This introduction includes a long assessment of the situation in the 1890s with regard to military action by insurgents, street fighting and barricades. With his long-standing military knowledge, Engels assesses the changing circumstances in terms of tactics, weaponry and perceptions of the public in response to revolutionaries. He also notes the rise of communist parties as electoral forces, urging caution and careful assessment of the new context before engaging in such actions. The risk of failure is even greater and the possibility of moral victory attained in earlier efforts has largely vanished. Yet he firmly holds to the need for revolutionary action in the future, which would have to carefully considered and revised: fewer skirmishes before a major revolution are more likely, but revolution is still required.

Before examining the fate of this introduction, let me set the context. It appeared at a time when the communist movement worldwide had made considerable progress. Political parties had established themselves and gained hundreds of thousands of members, especially in Germany, a situation that produced considerable debate over theory, policies and programs. The catch was that they now were able to operate largely within the structures of the bourgeois state and its form of democracy. Pressure grew to soften communism’s more radical edges, since some felt that these threatened the new-found legitimacy of the parties in question. The push for moderation was enhanced by the famous anti-socialist laws instigated by Bismarck from 1878 to 1890. Even though support for the German Social-Democratic Party grew during this period, questions arose. Should the party continue to advocate ‘illegal’ means, such as revolution and proletarian dictatorship? Or should it be content to work within the existing structures and pursue peaceful transition?

To return to the introduction.[1] Upon receiving the text for publication, the executive of the Social-Democratic party became decidedly anxious. They were torn between immense respect for Engels’s authority and their delicate political position in Germany. Not only were the anti-socialist laws still fresh in everyone’s memory and experience, but the Reichstag was also debating in the early months of 1895 yet another law aimed at preventing a ‘coup-d’état’. Thus, the editors were working at a feverish pace to complete all of the publications in case the law came into effect (Engels 1895 [2004]-a, 453), but they were also keen not to aggravate the situation. So they asked: would Engels please tone down the excessive revolutionary tenor of the piece so as not to incite the authorities? He was sent a copy-edited text in which all references to future revolutionary militancy were altered or excised. At times it was a phrase, at times a sentence and at times a whole paragraph. In his reply to Richard Fischer in March of 1895, Engels was clearly unhappy with the efforts to subscribe to absolute legality under any circumstances. Nothing can be gained, he writes, by ‘advocating complete abstention from force’; no person, no party would forfeit the right to resist ‘by force of arms [Waffen in der Hand]’ (Engels 1895 [2004]-e, 457; 1895 [1973]-d, 424). Yet, he understood the party’s position in Germany and so relented on some editorial changes but resisted five others that would have changed the meaning entirely. A couple of weeks later, he wrote to Kautsky that his text had suffered to some extent from the ‘apprehensive [umsturzvorlagenfurchtsamlichen] objections, inspired by the Subversion Bill, of our friends in Berlin’, but he also acknowledged that in light of circumstances he ‘could not but take account’ of these objections (Engels 1895 [2004]-c, 480; 1895 [1973]-b, 446). From the side of the editors, perhaps Bebel’s letter to Engels a few days later captures the tensions best: ‘We do not ask you to say something that you do not wish to say – or may not say – but we ask you not to say something which, if said at this time, would be embarrassing for us’ (Blumenberg 1965, 795).[2]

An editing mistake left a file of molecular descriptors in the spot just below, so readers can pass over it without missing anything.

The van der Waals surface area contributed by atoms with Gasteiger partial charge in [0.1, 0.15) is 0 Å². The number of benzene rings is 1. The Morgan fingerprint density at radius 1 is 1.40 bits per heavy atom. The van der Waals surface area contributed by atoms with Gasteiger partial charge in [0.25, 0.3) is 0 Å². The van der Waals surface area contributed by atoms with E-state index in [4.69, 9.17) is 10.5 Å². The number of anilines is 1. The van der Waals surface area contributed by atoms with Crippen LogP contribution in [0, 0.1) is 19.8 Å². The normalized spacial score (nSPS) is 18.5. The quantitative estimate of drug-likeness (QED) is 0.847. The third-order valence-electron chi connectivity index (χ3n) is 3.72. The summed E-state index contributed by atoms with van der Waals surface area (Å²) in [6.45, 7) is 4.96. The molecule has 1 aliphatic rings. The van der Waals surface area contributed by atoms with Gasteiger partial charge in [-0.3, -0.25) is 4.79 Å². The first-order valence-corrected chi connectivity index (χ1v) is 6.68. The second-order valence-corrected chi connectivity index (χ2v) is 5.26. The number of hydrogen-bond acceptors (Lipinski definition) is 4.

The story has further twists. Under Liebknecht’s guidance, the editors disregarded Engels’s reservations and pressed ahead with all of the changes they had made. They published selections from the introduction in the leading article of Vorwärts, number 76, on 30 March, 1895, under the title ‘Wie man heute Revolutionen macht’. The authorship was attributed to Engels. Upon receipt of the issue of Vorwärts, Engels was incensed. The next day he wrote to Kautsky: ‘I was amazed to see today in in the Vorwärts an excerpt from my “Introduction” that had been printed without my prior knowledge and tricked out in such a way as to present me as a peace-loving proponent [friedfertiger Anbete] of legality quand même’. He requested that the complete text should be published in Neue Zeit so that ‘this disgraceful impression [schmähliche Eindruck] may be erased’ (Engels 1895 [2004]-b, 486; 1895 [1973]-a, 452). And he promised to give Liebknecht and others involved a piece of his mind for disfiguring and ‘perverting [zu entstellen]’ his views.

Neither would eventuate. As for the letter to Liebknecht, perhaps it was the advancing throat cancer – from a life of enjoying tobacco and alcohol – that prevented him from castigating those involved. Perhaps the letter has been lost. As for the anticipated rectification in Neue Zeit, the journal published the introduction in the heavily edited form in numbers 27 and 28. And the book, The Class Struggles in France 1849-1850, appeared in the same year with the introduction in the form that the editors deemed fit. Only much later would the full original text be published.